This distorted view of God has consequences. Among them, it results in viewing God as angry, demanding, vengeful, and hovering over us waiting for us to commit an infraction so he can punish us. Regarding God this way keeps one in a state of tension and wrapped up in knots. It is similar to a child who knows they will never please their parents but exhausts themselves trying. It also prevents the love relationship God desires with us and keeps us constantly wondering whether we have done enough to please him or whether we have committed a sin we aren’t aware of.
Living under this strain takes away our sense of meaning and purpose and prevents a feeling of fulfillment and completeness. It also builds a tense relationship with our heavenly Father. God has not given us a spirit of fear but of power and of love and of a sound mind (2 Timothy 1:7). Such a distorted view keeps our focus on the law rather than God. We miss the joy of the relationship which is what Christianity entails. Life becomes about rules rather than the relationship.
Perfect obedience to God’s law as a basis for his acceptance is an impossible feat. The only way to avoid the situation, according to Paul, is to have no law to break. There is a paradox in Paul’s argument. If there were no law, there would be no law to break. God gave the law because he had established certain rules and regulations he wanted humans to obey because they reflect his nature and because he has expectations of us. Having no law to break would mean not having to worry about transgressions of it, which would mean we are acceptable to God. This, however, is contrary to the Bible’s message. We are not acceptable in our state of rebellion. Therefore, there is a need for the law.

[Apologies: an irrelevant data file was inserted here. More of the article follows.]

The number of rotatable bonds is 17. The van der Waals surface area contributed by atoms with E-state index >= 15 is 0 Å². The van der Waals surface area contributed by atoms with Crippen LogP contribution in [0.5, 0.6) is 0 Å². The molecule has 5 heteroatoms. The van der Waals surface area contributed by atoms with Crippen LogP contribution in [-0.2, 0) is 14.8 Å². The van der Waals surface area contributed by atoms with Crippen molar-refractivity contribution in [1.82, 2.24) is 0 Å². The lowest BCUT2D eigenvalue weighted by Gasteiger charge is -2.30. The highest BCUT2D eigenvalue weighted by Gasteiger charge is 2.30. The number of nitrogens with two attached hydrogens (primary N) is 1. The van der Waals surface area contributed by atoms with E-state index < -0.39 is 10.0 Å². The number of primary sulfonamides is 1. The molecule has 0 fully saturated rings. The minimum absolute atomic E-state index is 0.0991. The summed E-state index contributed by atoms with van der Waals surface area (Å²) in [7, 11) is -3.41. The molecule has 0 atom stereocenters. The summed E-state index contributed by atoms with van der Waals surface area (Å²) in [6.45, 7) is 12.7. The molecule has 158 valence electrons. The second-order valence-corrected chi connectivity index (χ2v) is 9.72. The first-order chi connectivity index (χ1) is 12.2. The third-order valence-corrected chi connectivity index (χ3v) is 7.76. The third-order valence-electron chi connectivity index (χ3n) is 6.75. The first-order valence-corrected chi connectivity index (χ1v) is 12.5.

A further purpose for the law was to help us see our true nature, which includes a bent to stretch or break the law. This is perfectly evident in human nature. Make laws and people will attempt to break them. Establish guidelines and there will always be someone who wants to stretch the limits. Our children provide wonderful examples of this as do students at school. We enjoy fulfilling our desires, ambitions, and passions as we want without anyone instructing us otherwise.
While the law cannot save but only reveal our true nature, it does condemn as guilty those who break it. It can accuse but not deliver. It can and does point out sin but has no power to deliver from its consequences. Trying to gain God’s favor by obedience to the law leaves us hopeless and helpless. It only defines right and wrong.
The Wonder of God’s Grace (v. 16)
While all people receive common grace from God simply by being his created child, believers enjoy saving and sustaining grace. Faith is the initiator of God’s grace. It flows because we acknowledge our sin and run to him for help. The Greek word for grace is charis and refers to that which brings pleasure, joy, and delight. More importantly, it references the merciful kindness of God by which he turns us to Christ. It is this same grace that keeps and strengthens us in our spiritual journey.
Grace puts God in the center of our life’s journey and salvation experience while taking all the glory and credit from us. Faith makes God’s promise to us secure. We respond as God commands, and he keeps his word to accept us based on our response of faith. Faith also makes the promise that acceptance by God is available to all in the same way regardless of race or culture. The term “exclusive” only applies to God’s grace as it relates to those who reject his offer and terms. Grace is available to all. If it was only for those given the law, then many would be excluded (such as the heathen, handicapped, and mentally ill).
From a human standpoint, grace can mean several things. It can refer to a thing of beauty such as kind deeds or beautiful flowers. It may be anything of loveliness or a favor we extend a friend. After observing what God had done in Christ, early Christians added a deeper meaning. Grace became the kindness God shows his enemies. No other word so adequately describes the heart and mind of God than grace does. While we might do gracious acts for others, nothing we do compares to what God did for us. God’s grace is not earned, but is a free gift given to all who ask.